Buncombe County Commissioners roundup: Enka High School solar installation good to go

Buncombe County Commissioners roundup: Enka High School solar installation good to go-attachment0

At its August 2 meeting, the Buncombe County Board of Commissioners approved a measure that paves the way for Enka High School to install solar panels on its roof. The motion was necessary because in order for the Buncombe County Board of Education to lease the roof for a potential solar installation, Commissioners first had to determine that the property would not be otherwise needed by the county for the duration of the expected 20-year lease.

Enka can now move forward with plans to install both photovoltaic and solar water heating systems on the roof beginning in September. In May, the Board of Education issued a request for proposals from solar developers, and held a pre-proposal meeting at the school site with prospective developers. Applications from various developers are being reviewed, and construction on the project is slated to begin next month.

Under the proposal, Enka will lease its roof space to a solar developer who will then claim the state and federal tax credits associated with the system. This arrangement means that no out-of-pocket money will be required from the county school system to pay for the solar system. After six years, the education board will have the option to purchase the system outright.

Also at the meeting, Commissioners:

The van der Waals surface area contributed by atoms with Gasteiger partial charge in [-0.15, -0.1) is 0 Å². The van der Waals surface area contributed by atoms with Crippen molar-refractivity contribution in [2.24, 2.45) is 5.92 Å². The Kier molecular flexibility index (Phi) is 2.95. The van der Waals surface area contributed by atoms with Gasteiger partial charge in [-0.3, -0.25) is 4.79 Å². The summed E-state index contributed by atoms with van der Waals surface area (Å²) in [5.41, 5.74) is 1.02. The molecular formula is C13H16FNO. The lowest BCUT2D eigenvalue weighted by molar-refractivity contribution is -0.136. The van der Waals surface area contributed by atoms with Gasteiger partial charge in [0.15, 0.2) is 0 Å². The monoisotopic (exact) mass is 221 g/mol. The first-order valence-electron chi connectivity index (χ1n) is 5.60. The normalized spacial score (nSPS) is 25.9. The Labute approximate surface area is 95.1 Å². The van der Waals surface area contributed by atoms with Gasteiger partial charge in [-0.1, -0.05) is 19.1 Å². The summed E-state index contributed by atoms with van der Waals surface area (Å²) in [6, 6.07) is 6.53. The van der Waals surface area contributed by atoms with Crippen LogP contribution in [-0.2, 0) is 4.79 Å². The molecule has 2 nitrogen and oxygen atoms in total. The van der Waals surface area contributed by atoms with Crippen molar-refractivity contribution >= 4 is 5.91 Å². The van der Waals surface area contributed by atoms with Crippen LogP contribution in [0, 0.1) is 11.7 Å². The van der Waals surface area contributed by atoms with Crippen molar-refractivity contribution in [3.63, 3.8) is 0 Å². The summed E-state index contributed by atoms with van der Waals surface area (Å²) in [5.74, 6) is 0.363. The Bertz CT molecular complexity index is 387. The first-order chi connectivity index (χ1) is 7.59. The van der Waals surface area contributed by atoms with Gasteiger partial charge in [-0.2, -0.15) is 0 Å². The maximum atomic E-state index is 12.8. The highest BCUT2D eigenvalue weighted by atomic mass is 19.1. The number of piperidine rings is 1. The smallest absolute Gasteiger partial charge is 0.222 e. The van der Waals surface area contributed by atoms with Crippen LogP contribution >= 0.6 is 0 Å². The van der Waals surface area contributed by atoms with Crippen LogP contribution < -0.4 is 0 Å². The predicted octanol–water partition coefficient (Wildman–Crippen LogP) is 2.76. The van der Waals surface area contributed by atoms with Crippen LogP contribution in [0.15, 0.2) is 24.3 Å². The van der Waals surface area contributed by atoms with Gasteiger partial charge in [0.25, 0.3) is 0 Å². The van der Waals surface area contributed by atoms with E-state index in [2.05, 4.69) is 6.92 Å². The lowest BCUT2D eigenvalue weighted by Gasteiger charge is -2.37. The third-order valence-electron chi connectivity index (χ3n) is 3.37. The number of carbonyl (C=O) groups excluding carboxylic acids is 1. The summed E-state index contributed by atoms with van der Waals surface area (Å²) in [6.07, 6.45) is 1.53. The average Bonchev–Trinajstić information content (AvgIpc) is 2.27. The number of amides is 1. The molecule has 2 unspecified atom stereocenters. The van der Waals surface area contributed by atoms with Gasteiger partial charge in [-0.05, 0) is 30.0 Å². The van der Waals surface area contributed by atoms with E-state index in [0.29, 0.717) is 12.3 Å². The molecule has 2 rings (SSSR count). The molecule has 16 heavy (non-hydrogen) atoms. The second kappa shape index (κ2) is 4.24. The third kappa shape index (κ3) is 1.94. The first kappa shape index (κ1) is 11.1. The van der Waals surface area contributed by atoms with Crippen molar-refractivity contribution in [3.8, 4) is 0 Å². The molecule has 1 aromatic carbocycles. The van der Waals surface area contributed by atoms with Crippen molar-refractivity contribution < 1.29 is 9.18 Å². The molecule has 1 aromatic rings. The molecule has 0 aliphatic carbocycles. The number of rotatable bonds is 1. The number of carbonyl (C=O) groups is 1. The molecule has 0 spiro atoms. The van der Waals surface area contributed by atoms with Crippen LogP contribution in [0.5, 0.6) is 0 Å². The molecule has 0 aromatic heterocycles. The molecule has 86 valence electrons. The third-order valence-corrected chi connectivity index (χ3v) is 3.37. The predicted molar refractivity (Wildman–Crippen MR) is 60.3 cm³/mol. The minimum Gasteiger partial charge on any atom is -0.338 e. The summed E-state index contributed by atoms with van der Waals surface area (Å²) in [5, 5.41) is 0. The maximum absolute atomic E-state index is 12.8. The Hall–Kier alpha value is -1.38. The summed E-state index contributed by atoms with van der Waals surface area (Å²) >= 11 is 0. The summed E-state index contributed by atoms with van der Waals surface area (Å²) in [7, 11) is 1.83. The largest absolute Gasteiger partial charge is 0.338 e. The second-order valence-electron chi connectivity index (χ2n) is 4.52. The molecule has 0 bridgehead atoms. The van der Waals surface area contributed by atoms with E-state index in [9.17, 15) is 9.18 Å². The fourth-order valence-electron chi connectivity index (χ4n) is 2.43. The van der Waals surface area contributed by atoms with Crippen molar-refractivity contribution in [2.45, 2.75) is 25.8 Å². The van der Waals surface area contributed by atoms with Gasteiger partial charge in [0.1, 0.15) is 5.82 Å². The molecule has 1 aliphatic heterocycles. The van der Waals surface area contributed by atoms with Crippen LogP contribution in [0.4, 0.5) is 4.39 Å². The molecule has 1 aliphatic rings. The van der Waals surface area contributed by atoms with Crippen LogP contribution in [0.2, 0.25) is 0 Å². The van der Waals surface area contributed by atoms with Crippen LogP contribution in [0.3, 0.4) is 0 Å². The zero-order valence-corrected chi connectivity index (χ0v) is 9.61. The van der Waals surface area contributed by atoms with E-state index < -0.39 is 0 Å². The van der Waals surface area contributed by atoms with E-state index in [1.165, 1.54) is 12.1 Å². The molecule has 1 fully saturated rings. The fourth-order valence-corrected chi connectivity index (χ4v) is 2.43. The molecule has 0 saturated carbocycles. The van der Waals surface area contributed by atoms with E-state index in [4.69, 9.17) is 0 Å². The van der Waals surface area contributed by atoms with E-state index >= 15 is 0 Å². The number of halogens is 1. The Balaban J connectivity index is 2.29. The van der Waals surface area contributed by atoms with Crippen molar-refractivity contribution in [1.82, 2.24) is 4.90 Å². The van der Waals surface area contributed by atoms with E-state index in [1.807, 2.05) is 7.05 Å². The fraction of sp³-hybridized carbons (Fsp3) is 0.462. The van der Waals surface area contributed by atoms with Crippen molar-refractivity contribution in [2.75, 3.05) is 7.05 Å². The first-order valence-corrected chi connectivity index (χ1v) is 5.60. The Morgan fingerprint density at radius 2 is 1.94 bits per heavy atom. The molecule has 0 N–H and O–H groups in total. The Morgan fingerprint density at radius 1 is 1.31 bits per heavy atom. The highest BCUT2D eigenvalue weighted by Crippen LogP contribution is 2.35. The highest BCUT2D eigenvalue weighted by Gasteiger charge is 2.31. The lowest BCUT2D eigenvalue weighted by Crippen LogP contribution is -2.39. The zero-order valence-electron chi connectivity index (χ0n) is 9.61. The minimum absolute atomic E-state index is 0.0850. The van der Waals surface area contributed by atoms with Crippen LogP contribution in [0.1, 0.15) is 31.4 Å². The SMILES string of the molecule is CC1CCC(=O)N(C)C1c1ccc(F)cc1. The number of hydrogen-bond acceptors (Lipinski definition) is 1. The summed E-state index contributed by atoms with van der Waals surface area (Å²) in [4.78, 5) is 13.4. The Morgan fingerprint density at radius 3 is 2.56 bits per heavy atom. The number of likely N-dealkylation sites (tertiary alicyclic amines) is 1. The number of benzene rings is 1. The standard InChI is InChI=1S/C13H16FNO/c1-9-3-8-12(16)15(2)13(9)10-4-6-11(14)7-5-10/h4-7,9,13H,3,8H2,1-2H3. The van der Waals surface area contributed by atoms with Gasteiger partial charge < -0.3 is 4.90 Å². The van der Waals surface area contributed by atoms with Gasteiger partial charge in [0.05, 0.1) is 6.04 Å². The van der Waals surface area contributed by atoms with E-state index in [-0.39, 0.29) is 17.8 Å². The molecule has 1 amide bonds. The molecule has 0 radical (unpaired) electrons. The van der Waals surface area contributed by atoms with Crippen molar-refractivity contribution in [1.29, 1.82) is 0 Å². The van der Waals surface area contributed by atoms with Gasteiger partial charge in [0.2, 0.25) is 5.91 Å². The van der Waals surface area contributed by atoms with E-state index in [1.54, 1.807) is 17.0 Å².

• heard the county’s annual Tax Settlement Report. The county has collected 98.67 percent of all taxes for the previous fiscal year, which ended June 30. In total, Buncombe County collected a little better than $151 million in tax revenue with around $1.6 million still uncollected. The percentage of taxes collected is near the average for the county going back to 2004, and 1.5 percent higher than the state average.

• unanimously approved a rezoning request for a 5.2 acre parcel on Old U.S. 70 west of the intersection of Cavalier Lane from R-3 (residential district) to NS (Neighborhood Service District). The property does currently conform to its zoning designation, as it contains the Carolina Ready Mix concrete company, which builds formed concrete walls. Staff says the rezoning will make the property “less non-conforming.”

• unanimously passed a $1.67 million secondary-roads construction program. Under the plan, the county will pave about 2.6 miles of currently unpaved secondary roads.

• unanimously reappointed Capi Wampler and Joseph Carvey to the Historic Resources Commission, and reappointed Ron Morin to the Tourism Redevlopment Authority.

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